I do the occasional short term boarder, mainly overnight stays but I have had a couple who came and stayed for a week while waiting for a hauler. I have 2 oversized foaling stalls that are totally separate from the main barn and an arena that is separated from all the other areas where I would turn out.
You're liability insurance will be astronomical. I pay over $7,000 a year for my home & ranch policy. If I didn't have a stallion and bring the odd mare here to breed, I would stop doing the short term boarding because I could drop the policy. Because I'm a breeding operation, I need the policy anyway and figured a few short term boarders would help defray the cost. And they do, but they're a lot of extra work.
My stalls are matted and lined for safety and I strip the stalls and pull the mats after every short term horse stay and then I spray the entire thing down with antiseptic solution and let it air dry. I wash and disinfect the mats, water buckets, feed buckets and anything else used on the boarder horse. I keep all those supplies separate from my personal horse stuff. I also have video monitoring for these 2 stalls, because of doing foal watch and so I can keep an eye on any visitors in these stalls to make sure nobody is looking distressed or gets sick.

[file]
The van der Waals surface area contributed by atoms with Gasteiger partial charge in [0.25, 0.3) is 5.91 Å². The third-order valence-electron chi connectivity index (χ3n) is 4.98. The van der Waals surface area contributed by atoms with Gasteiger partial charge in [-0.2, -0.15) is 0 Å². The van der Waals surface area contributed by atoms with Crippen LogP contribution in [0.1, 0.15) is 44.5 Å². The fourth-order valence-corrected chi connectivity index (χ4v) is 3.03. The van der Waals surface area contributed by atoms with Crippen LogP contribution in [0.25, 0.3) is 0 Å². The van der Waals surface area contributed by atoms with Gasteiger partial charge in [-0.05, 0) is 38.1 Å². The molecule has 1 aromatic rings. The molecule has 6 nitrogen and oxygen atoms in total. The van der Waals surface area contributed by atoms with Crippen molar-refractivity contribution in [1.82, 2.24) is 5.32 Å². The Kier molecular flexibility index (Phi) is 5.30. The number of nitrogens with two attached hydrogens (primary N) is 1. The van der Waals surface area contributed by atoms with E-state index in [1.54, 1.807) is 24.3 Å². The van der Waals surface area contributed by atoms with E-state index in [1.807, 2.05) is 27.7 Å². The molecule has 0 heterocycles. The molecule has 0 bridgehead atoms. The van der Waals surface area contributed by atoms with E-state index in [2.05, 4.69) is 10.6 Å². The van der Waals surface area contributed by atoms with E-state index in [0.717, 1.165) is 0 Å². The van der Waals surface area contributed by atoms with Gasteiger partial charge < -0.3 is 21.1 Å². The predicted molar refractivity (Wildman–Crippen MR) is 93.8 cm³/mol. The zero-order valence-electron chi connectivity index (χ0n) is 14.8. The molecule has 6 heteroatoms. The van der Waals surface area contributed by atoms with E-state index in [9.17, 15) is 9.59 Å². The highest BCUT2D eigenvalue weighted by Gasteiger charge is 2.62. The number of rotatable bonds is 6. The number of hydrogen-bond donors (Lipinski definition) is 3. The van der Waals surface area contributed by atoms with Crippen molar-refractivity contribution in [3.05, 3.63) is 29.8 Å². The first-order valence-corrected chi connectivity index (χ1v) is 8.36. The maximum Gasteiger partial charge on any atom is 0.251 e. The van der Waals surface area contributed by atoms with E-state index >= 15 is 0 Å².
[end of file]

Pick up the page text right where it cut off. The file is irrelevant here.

You also will get horses that have not been trained well, are complete nervous wrecks and some that are just so flipped out by the whole process that they're fairly risky to handle. I notice those kinds of horses most when someone has bought a horse long distance and is shipping it home. They've been dropped off by one hauler and they're waiting for another one to come pick them up and finish the trip. Privately owned horses that come and stay for a night or 2, are usually not a problem because the owner will do 97% of the handling themselves.
It's a lot of work but having used a few short term situations when I've been travelling, it's a very welcome thing for a traveller to find. You do have to make sure they have the correct, up to date paperwork and look healthy.
I take pics at the trailer when they get off and again as they're being loaded. Just to be safe and I've had it stand me in good stead on one horse that was shipped here and waited a couple of days for a haul. The horse was skinny when it got here, was a flippin' loon and paced non-stop the entire time she was here. I took pics showing her condition when she arrived and recorded her weaving. Sure enough, when the horse got to her new home, the owner contacted me FURIOUS because the horse she got looked nothing like the sales pics she'd seen and the seller, of course, blamed the hauler and me. Because I had pictures of the horse coming OFF the trailer, skinny and poor condition and sent the pics and the video of her weaving, that took me right out of the loop for any litigation on that sale.